OSWEGO — Labette County commissioners hope that roof repairs that should start in July at the Labette County Judicial Center will stop persistent leaks.
Roof leaks are nothing new in recent years in the building built in Parsons in 1980.
In 2014, the commission hired Guarantee Roofing of Joplin at a cost of $176,420 to replace the judicial center roof. A heavy rain while the work was in progress caused damage inside the building. In April 2015, the roofers finally finished the work. Leaks started again in recent years.
Over the last month, with the heavy rains from May to June, jurors reporting for voir dire walked past plastic swimming pools on the floor to catch water during rains. Ceiling tiles have been removed in part of the main hallway/lobby area. A whimsical sign stated no lifeguard was on duty.
Commissioners recently approved a $39,500 contract with Horizon Roofing Systems of Welch, Oklahoma, to repair the roof again.
The judicial center, built on a design-build-finance deal, has undergone other reviews related to structural concerns. In 2013, commissioners discussed the concrete floor that’s dropped on the north side of the building. One option discussed at the time was pumping concrete into the foundation to shore up supporting concrete pillars. But that would be expensive and require the building to be empty for a time. Commissioners never took action because of the disruption to the workflow in the building and potential cost. The floor drops about an inch or more in places. An engineer found the building structurally sound and said the settling floor was expected in a building on a concrete slab.
Moisture is the latest villain. Commissioners Doug Allen and Lonie Addis heard this week that judges had a layer of moisture on their benches in the mornings. Humidifiers have been placed in the courtrooms to reduce the moisture problem and an odor that’s developed.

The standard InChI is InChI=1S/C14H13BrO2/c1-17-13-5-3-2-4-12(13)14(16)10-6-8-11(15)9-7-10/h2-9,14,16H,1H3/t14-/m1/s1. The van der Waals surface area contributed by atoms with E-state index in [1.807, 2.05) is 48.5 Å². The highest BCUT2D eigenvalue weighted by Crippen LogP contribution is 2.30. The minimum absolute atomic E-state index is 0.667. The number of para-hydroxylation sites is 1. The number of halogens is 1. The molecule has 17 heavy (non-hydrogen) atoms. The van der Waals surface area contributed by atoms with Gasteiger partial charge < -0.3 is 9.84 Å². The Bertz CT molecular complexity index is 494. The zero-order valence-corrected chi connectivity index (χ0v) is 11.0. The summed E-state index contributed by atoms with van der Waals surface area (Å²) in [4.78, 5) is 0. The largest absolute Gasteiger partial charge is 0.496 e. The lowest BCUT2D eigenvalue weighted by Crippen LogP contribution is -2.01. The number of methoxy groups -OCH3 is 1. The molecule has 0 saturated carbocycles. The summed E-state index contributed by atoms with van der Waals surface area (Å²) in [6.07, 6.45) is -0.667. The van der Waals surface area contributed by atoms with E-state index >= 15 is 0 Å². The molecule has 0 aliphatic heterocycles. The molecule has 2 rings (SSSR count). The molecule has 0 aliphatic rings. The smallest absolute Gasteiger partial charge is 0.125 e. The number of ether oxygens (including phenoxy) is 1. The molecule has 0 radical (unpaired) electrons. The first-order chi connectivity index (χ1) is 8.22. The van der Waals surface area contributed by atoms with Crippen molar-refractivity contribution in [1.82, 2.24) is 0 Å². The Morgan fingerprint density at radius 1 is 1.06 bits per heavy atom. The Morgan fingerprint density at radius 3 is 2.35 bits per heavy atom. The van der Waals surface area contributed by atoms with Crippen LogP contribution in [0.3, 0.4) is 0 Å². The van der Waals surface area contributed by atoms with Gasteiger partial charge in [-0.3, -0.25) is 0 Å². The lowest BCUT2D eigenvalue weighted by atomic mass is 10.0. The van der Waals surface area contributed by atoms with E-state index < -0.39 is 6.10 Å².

Windows also leak and the county’s maintenance supervisor Chris Lahey applied white flashing tape to seal windows on the north side of the building.
Commissioners have discussed remodeling the fourth floor of the courthouse in Oswego and moving court operations there, but that’s not practical because of witnesses and officers having to travel from Parsons for many of the cases.
Labette County Attorney Stephen Jones also needs more space for his office. Commissioners have agreed to allow him to take over the space of a smaller room just west of his, but that hasn’t happened yet. Commissioners also considered but declined to purchase the former Edward W. Dosh law office building on Main for the county attorney and the juvenile justice authority.
Commissioners Allen and Addis acknowledged on Friday that most of their fixes for the judicial center have been Band-Aids and not long-term solutions. The long-term solutions are expensive, though, and they’ve worked to keep the tax rate steady from year to year.
“Something’s going to have to be done,” Allen said.
Bond financing would be an option, but Addis didn’t think the county would qualify for enough general obligation bonds to complete the work. They still do not have cost estimates for what needs to be done at this time.
“We know something’s got to be done, but we don’t know what exactly that is because of the expense involved. It would be huge,” Allen said.
Allen hoped the roof repairs would mitigate some of the issues in the building.
Commissioners may discuss the issue more during 2020 budget talks, which should start in the coming weeks.
Allen thought the commission may need to start thinking about what needs to be done in the long term.
“We’re just putting out fires at this point,” he said.
In other matters, the commission:
— Agreed to allow Appraiser DeLinda White to add three free Samsung Galaxy 8 phones for field appraisers so they can access maps needed in the field. The internet access will cost $39.99 per line. She considered buying tablets for the three but the cost was too great. Verizon offers certain phones free to the county through its government plan and the Galaxy 8 is one of them.
— Agreed that Register of Deeds Julie Becker could microfilm the 37 index books in her office as a backup. The company that will microfilm the books will charge the county a little more than $8,000 for the work. The microfilm will be stored in the salt mines in central Kansas.
— Approved an appraiser’s parcel search agreement for Frontier Farm Credit for $225. The agreement allows real estate companies to search appraiser data including sales information.
— Approved an agreement with Chem-Aqua Engineered Equipment Solutions at a cost of $2,418 for equipment and $3,996 for the annual cost of the chemicals.
— Approved a cereal malt beverage license for the Good Luck Bait Shop in Parsons. notice to township board.